Title: Fibronectins
CAS Name: a2-SB glycoproteins
Additional Names: a2-opsonins; CIG; CSP; CAF; GAP A; LETS; Zeta protein
Literature References: High mol wt multifunctional glycoproteins, found on cell surfaces, in body fluids (especially plasma), in soft connective tissue matrices, and in most basement membranes. Although fibronectins apparently function as adhesive ligand-like molecules, the full range of their biological activities and relationships are still being elucidated. Their importance in cell adhesion, oncogenic transformation, reticuloendothelial system function, embryonic differentiation, phagocytosis, hemostasis, and chemotaxis is being studied. Discovered as a result of isoln of a partially purified fraction of human plasma and initially termed "cold-insoluble globulin" or CIG: P. R. Morrison et al., J. Am. Chem. Soc. 70, 3103 (1948). Subsequent studies described various proteins or factors, named according to sources or biological activities, that are now designated as fibronectins. At least two types are known to exist, termed plasma and cellular fibronectin, respectively. Both forms contain subunits of mol wt >200,000, joined by disulfide bonds. They are similar in amino acid compositions, carbohydrate structures and secondary and tertiary structures; they cannot be distinguished in biological activity in assays of cell interactions with substrates or in opsonic activity for macrophages. They differ in their effects on cell morphology, on alignment of transformed cells and on hemagglutination; they also have differences in solubility and in the number of subunits linked by disulfide bonds. Monoclonal antibody studies have indicated that the two forms are distinct: B. T. Atherton, R. O. Hynes, Cell 25, 133 (1981); K. D. Noonan et al., J. Supramol. Struct. Cell. Biochem. 5, Suppl, 302 (1981). Regulation of fibronectin biosynthesis: D. R. Senger et al., Am. J. Physiol. 245, 144 (1983). Structure-function relationships: T. Vartio, A. Vaheri, Trends Biochem. Sci. 8, 442 (1983). Role in cellular adhesion, spreading and cytoskeletal organization: I. Virtanen et al., Nature 298, 660 (1982); in phagocytosis: L. Van de Water et al., Science 220, 201 (1983); in wound healing: G. R. Martin et al., "Regulation of Tissue Structure and Repair by Collagen and Fibronectin" in The Surgical Wound, P. Dineen, C. Hildrick-Smith, Eds. (Lea & Febiger, Philadelphia, 1981) pp 110-122. Use in treatment of corneal trophic ulcer therapy: T. Nishida et al., Arch. Ophthalmol. 101, 1046 (1983). Review of role in cellular adhesion: S. K. Akiyama et al., J. Supramol. Struct. Cell. Biochem. 16, 345-358 (1981); role in inflammation: D. F. Mosher et al., Adv. Inflammation Res. 2, 187-207 (1981); C. Bianco, Ann. N.Y. Acad. Sci. 408, 602-609 (1983); actvity in various disease states: S. K. Akiyama, K. M. Yamada, "Fibronectin in Disease" in Monographs in Pathology No. 24, N. Kaufman, Ed., entitled "Connective Tissue Diseases", B. M. Wagner et al., Eds. (Williams & Wilkins, Baltimore, 1983). General Reviews: E. Pearlstein et al., Mol. Cell. Biochem. 29, 103-128 (1980); M. W. Mosesson, D. L. Amrani, Blood 56, 145-158 (1980); E. Ruoslahti, J. Oral Pathol. 10, 3-13 (1981); R. O. Hynes, K. M. Yamada, J. Cell Biol. 95, 369-377 (1982); R. O. Hynes, Sci. Am. 254, 42-51 (1986).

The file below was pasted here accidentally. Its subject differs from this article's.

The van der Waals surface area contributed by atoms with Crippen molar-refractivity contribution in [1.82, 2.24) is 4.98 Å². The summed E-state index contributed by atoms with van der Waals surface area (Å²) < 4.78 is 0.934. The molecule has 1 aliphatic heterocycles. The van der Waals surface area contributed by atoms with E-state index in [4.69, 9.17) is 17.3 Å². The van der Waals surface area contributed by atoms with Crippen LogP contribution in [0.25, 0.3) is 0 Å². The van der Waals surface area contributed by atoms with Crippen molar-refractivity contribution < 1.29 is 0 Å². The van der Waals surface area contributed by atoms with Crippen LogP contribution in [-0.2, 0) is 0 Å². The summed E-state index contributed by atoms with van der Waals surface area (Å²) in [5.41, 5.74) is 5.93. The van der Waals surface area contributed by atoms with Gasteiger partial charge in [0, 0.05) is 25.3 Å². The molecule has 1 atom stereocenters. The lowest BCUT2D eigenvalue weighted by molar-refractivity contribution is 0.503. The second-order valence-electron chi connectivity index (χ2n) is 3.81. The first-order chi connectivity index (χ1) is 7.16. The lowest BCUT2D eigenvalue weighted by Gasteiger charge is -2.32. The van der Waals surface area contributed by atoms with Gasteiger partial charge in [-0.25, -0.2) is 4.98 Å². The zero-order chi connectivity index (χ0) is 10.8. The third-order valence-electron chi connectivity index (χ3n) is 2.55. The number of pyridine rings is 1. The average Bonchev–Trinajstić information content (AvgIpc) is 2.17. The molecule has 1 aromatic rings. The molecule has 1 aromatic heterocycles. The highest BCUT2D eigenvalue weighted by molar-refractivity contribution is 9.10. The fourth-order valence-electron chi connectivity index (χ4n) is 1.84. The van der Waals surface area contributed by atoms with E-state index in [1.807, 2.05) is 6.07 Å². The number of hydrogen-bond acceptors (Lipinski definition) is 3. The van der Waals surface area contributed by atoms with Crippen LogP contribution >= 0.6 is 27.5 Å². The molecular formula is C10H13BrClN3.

Fichtelite Ficin Fidarestat Filicinic Acid Filipin

Fibronectin 1

PDB rendering based on 1e88.
Available structures
PDB Ortholog search: PDBe, RCSB
External IDs OMIM: 135600 MGI: 95566 HomoloGene: 1533 ChEMBL: 3810 GeneCards: FN1 Gene
RNA expression pattern
PBB GE FN1 210495 x at tn.png
PBB GE FN1 211719 x at tn.png
PBB GE FN1 212464 s at tn.png
More reference expression data
Species Human Mouse
Entrez 2335 14268
Ensembl ENSG00000115414 ENSMUSG00000026193
UniProt P02751 P11276
RefSeq (mRNA) NM_002026 NM_001276408
RefSeq (protein) NP_002017 NP_001263337
Location (UCSC) Chr 2:
216.23 – 216.3 Mb
Chr 1:
71.59 – 71.65 Mb
PubMed search [1] [2]
The modular structure of fibronectin and its binding domains

Fibronectin is a high-molecular weight (~440kDa) glycoprotein of the extracellular matrix that binds to membrane-spanning receptor proteins called integrins.[1] Similar to integrins, fibronectin binds extracellular matrix components such as collagen, fibrin, and heparan sulfate proteoglycans (e.g. syndecans).

Fibronectin exists as a protein dimer, consisting of two nearly identical monomers linked by a pair of disulfide bonds.[1] The fibronectin protein is produced from a single gene, but alternative splicing of its pre-mRNA leads to the creation of several isoforms.

Two types of fibronectin are present in vertebrates:[1]

  • soluble plasma fibronectin (formerly called "cold-insoluble globulin", or CIg) is a major protein component of blood plasma (300 μg/ml) and is produced in the liver by hepatocytes.
  • insoluble cellular fibronectin is a major component of the extracellular matrix. It is secreted by various cells, primarily fibroblasts, as a soluble protein dimer and is then assembled into an insoluble matrix in a complex cell-mediated process.

Fibronectin plays a major role in cell adhesion, growth, migration, and differentiation, and it is important for processes such as wound healing and embryonic development.[1] Altered fibronectin expression, degradation, and organization has been associated with a number of pathologies, including cancer and fibrosis.[2]